That is a tricky question, so not necessarily. Once a hip joint has formed abnormally it’s always going to be abnormal. However, sometimes dogs who are very young can have severe pain because their hip joint actually pops out of joint. It subluxates, which can be extraordinarily painful and necessitate an emergency trip to the veterinarian. Those dogs, sometimes their hip joints can scar down enough to keep the hip joint from popping out again. In that case you wouldn’t see another outbreak of pain, yelping, limping, that sort of thing. However, that hip joint is still abnormal and it’s going to wear abnormally on cartilage and it’s still going to progress, at some point, to developing osteoarthritis, which would be the next stage of the disease.
So sometimes what we see is we’ll see symptoms of hip dysplasia in puppies and we’ll diagnose them with hip dysplasia and then we won’t see them for several years, because the joint has scarred itself down, there’s not any other problems, until we see that dog in about middle age, in which case they start to show some signs associated with arthritis in the hip joint. Sometimes it scars down and they don’t ever have signs or symptoms ever again. Every dog is an individual.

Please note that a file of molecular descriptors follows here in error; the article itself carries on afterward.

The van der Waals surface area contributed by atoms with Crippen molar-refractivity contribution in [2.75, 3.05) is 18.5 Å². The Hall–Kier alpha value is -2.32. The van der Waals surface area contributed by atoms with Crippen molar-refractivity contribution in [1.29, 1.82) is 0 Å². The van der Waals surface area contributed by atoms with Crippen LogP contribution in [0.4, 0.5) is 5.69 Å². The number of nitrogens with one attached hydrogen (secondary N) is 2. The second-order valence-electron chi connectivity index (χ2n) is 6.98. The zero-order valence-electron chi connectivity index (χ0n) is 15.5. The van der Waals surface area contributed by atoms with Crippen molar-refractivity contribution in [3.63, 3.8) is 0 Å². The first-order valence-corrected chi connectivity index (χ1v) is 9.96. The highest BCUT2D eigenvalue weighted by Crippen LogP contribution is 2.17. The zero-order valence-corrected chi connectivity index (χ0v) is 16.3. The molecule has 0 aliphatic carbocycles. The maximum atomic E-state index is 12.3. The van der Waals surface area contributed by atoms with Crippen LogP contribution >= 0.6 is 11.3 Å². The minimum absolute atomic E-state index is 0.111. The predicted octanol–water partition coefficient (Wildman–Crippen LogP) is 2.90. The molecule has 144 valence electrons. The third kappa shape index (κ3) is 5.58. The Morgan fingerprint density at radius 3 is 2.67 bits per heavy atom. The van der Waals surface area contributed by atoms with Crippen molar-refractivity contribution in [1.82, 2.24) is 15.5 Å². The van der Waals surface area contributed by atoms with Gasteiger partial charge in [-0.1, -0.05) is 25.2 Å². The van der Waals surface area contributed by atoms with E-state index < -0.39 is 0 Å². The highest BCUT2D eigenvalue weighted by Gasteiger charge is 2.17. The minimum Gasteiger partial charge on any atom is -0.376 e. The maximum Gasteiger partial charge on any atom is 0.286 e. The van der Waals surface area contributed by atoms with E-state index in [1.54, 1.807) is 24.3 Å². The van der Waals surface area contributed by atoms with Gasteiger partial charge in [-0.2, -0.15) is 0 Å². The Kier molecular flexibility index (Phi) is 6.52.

However, most of the time they will go on to develop some arthritis, even if the pet owner doesn’t notice the signs, because sometimes the signs of pain in dogs can be very subtle and very different than what humans expect pain to look like. In which case if your dog has been diagnosed with hip dysplasia, it’s always worth it to get a follow-up X-ray and a physical exam with your veterinarian to make sure that your dog’s doing okay.
Author: Dr. Sarah Wooten
A graduate of UC Davis School of Veterinary Medicine, and a member of the American Society of Veterinary Journalists, Dr. Wooten has 16 years of experience in small animal general practice, and 9 years experience of writing and vlogging. You may have seen her speak at Fetch DVM360 conference, NAVC (or VMX), AAHA, AVMA, or WVC, or you may have seen her articles and videos on DVM360, Firstline, Vetted, Healthy Pet Magazine, The Bark Magazine, Vetstreet, Chewy. or PetMD.